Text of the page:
Greek's PrideBy: Helen Bianchin
‘On that presumption you imagine I’ll concede defeat?’ Alyse queried angrily.
‘I would be prepared to settle an extremely large sum in your bank account for the privilege.’
She shook her head, unable to comprehend what she was hearing. ‘Bribery, Mr Stefanos? No amount of money would persuade me to part with Antonia’s son.’ She cast him a look of such disdainful dislike, a lesser man would have withered beneath it. ‘Now, will you please leave?’
‘I haven’t finished what I came to say.’
He must have a skin thicker than a rhinoceros! Alyse could feel the anger emanate through the pores of her skin until her whole body was consumed with it. ‘If you don’t leave immediately, I’ll call the police!’
‘Go ahead,’ he directed with pitiless disregard.
‘This is my home, dammit!’ Alyse reiterated heatedly.
His eyes were dark and infinitely dangerous. ‘You walked out on a legal consultation this morning, and now you refuse to discuss Georg’s welfare.’ It was his turn to subject her to a raking scrutiny, his smile wholly cynical as he glimpsed the tide of colour wash over her cheeks. ‘I imagine the police will be sympathetic.’
‘They’ll also throw you out!’
‘They’ll suggest I leave,’ he corrected. ‘And conduct any further discussion with you via a legal representative.’ He paused, and his eyes were hard and obdurate, reflecting inflexible masculine strength of will. ‘My stepbrother’s child has a legal right to his stake in the Stefanos heritage. It is what Georgiou would have wanted; what my father wants. If Antonia were still alive,’ he paused deliberately, ‘I believe she would have wanted her son to be acknowledged by her lover’s family, and to receive the financial benefits and recognition that are his due.’
Alyse’s eyes sharpened as their depths became clearly defined. ‘I intend having you and your family fully investigated.’
As a possible threat, it failed dismally, for he merely acknowledged her words with a cynical smile.
‘Allow me to give you the relevant information ahead of official confirmation.’
Beneath the edge of mockery was a degree of inimical anger that feathered fear down the length of her spine and raised all her fine body hairs in protective self-defence.
‘My father and stepmother reside in Athens. I, however, left my native Greece at the relatively young age of twenty to settle in Australia. Initially Sydney—working as a builder’s labourer seven days a week, contractual obligations and weather permitting. After three years I moved to the Gold Coast, where I bought land and built houses before venturing into building construction. The ensuing thirteen years have escalated my company to a prestigious position within the building industry. Without doubt,’ he continued drily, ‘I possess sufficient independent wealth to garner instant approval with the Family Services Department, and there are no mythical skeletons in any one of my closets.’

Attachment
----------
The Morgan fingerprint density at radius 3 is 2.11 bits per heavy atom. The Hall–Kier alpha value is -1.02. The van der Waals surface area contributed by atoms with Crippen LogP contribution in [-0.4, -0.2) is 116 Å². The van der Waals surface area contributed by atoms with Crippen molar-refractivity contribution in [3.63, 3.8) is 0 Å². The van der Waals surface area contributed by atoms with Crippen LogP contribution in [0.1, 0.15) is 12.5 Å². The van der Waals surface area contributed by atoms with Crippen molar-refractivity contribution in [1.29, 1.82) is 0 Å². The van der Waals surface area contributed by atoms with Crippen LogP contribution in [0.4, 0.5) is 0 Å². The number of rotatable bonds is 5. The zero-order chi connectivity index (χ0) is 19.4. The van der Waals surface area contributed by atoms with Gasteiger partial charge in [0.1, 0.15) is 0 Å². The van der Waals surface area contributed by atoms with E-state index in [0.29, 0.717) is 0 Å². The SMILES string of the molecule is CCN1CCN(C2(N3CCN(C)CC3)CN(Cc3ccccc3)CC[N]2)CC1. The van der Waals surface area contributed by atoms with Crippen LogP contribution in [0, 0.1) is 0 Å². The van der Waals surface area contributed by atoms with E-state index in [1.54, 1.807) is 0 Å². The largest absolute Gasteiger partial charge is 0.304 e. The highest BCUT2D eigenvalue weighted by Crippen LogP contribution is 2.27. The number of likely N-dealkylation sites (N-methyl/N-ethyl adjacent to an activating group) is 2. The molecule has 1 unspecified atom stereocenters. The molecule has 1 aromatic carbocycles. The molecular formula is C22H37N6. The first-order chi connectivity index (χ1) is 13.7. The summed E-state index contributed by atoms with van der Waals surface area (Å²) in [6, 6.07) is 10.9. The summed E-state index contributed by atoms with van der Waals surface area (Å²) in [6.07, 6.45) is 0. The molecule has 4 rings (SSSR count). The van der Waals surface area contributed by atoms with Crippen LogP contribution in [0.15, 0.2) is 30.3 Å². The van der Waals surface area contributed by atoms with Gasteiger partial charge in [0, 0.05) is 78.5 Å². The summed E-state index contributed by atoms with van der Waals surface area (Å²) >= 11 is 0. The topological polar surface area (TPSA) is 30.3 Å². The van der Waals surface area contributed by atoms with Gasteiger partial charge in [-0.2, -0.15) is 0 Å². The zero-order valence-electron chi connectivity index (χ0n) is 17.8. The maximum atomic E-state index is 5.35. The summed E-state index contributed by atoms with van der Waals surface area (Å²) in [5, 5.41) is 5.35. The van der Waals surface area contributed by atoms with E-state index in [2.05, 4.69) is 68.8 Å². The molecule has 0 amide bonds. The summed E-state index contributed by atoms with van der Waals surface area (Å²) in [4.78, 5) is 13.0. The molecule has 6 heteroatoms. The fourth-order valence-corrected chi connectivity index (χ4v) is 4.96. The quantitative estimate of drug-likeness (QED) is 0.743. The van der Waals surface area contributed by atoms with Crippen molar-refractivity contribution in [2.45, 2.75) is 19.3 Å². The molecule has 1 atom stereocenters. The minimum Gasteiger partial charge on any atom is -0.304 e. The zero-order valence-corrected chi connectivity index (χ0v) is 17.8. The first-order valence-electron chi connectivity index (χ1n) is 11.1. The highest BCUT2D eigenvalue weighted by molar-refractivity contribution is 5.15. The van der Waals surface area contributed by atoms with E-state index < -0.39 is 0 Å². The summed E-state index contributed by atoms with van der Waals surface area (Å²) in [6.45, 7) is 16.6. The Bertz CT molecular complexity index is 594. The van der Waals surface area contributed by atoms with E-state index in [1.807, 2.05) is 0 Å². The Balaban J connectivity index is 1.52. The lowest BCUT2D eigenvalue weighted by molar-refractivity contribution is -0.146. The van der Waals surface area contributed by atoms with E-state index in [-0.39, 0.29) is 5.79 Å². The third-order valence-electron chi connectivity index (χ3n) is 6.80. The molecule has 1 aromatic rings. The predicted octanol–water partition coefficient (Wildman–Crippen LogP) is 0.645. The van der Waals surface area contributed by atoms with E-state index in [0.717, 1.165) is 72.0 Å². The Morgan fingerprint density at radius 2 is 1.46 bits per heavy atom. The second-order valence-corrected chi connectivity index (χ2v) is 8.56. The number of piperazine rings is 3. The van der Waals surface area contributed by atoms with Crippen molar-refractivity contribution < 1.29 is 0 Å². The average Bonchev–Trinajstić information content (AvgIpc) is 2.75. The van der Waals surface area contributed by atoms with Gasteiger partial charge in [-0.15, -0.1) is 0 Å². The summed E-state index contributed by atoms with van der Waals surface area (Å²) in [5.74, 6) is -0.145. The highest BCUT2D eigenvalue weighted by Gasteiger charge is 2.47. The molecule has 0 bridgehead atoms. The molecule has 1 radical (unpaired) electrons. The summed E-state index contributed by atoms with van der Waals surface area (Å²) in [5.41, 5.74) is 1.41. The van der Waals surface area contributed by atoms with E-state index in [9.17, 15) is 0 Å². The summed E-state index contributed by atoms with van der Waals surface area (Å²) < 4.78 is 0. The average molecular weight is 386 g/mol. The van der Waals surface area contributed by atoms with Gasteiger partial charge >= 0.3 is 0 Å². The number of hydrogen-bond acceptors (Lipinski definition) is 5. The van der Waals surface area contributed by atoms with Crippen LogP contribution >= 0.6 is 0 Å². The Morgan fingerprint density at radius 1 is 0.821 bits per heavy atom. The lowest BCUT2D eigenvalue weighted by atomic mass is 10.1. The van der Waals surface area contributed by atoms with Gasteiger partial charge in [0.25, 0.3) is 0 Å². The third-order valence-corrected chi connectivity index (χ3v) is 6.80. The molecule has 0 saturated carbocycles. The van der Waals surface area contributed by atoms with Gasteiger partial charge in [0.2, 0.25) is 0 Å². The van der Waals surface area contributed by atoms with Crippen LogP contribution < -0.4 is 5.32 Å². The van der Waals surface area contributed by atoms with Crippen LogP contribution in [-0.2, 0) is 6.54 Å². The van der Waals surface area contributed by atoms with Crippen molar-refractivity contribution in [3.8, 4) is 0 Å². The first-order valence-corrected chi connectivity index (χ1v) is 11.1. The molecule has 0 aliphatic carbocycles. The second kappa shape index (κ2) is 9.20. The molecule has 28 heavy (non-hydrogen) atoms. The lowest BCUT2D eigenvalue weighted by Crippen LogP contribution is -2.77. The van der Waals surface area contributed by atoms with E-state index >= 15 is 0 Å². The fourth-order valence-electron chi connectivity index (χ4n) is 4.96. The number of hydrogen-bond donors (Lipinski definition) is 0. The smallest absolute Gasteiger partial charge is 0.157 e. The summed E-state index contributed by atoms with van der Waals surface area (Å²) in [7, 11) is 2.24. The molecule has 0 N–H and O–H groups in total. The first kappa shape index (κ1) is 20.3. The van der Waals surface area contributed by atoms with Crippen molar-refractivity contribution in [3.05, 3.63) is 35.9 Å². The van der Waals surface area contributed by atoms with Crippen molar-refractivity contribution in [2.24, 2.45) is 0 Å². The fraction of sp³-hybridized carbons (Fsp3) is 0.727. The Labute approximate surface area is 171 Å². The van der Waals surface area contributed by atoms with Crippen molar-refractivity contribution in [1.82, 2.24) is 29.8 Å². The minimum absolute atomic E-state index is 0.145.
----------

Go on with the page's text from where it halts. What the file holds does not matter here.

‘Hardly a complete résumé, Mr Stefanos,’ Alyse discounted scathingly.
‘How far back into the past do you wish to delve? Does the fact that my mother was Polish, hence my unusual Christian name, condemn me? That she died when I was very young? Is that sufficient, Miss Anderson?’ One eyebrow slanted above dark eyes heavily opaque with the rigors of memory. ‘Perhaps you’d like to hear that a sweet, gentle Englishwoman eased my father’s pain, married him and bore a male child without displacing my position as the eldest Stefanos son or alienating my father’s affection for me in any way. She became the mother I’d never known, and we keep in constant touch, exchanging visits at least once each year.’
‘And now that Georgiou is dead, they want to play an integral part in Georg’s life.’ Alyse uttered the words in a curiously flat voice, and was unprepared for the whip-hard anger in his.
‘Are you so impossibly selfish that you fail to understand what Georg’s existence means to them?’ he demanded.
‘I know what it means to me,’ she cried out, sorely tried. ‘If Antonia hadn’t written to Georgiou, if—’
‘Don’t colour facts with unfounded prejudice,’ Aleksi Stefanos cut in harshly. ‘The letters exist as irrefutable proof. I intend assuming the role of Georg’s father,’ he pursued, his voice assuming a deadly softness. ‘Don’t doubt it for a minute.’
‘Whereas I insist on the role of mother!’ she blazed.
‘You’re not prepared to compromise in any way?’
‘Compromise? Are you prepared to compromise? Why should it be me who has to forgo the opportunity of happiness in a marriage of my choice?’
His eyes narrowed fractionally. ‘Is there a contender waiting in the wings, Miss Anderson? Someone sufficiently foolish to think he can conquer your fiery spirit and win?’
‘What makes you think you could?’
His eyes gleamed with latent humour, then dropped lazily to trace the full curve of her lips before slipping down to the swell of her breasts, assessing each feature with such diabolical ease that she found it impossible to still the faint flush of pink that coloured her cheeks.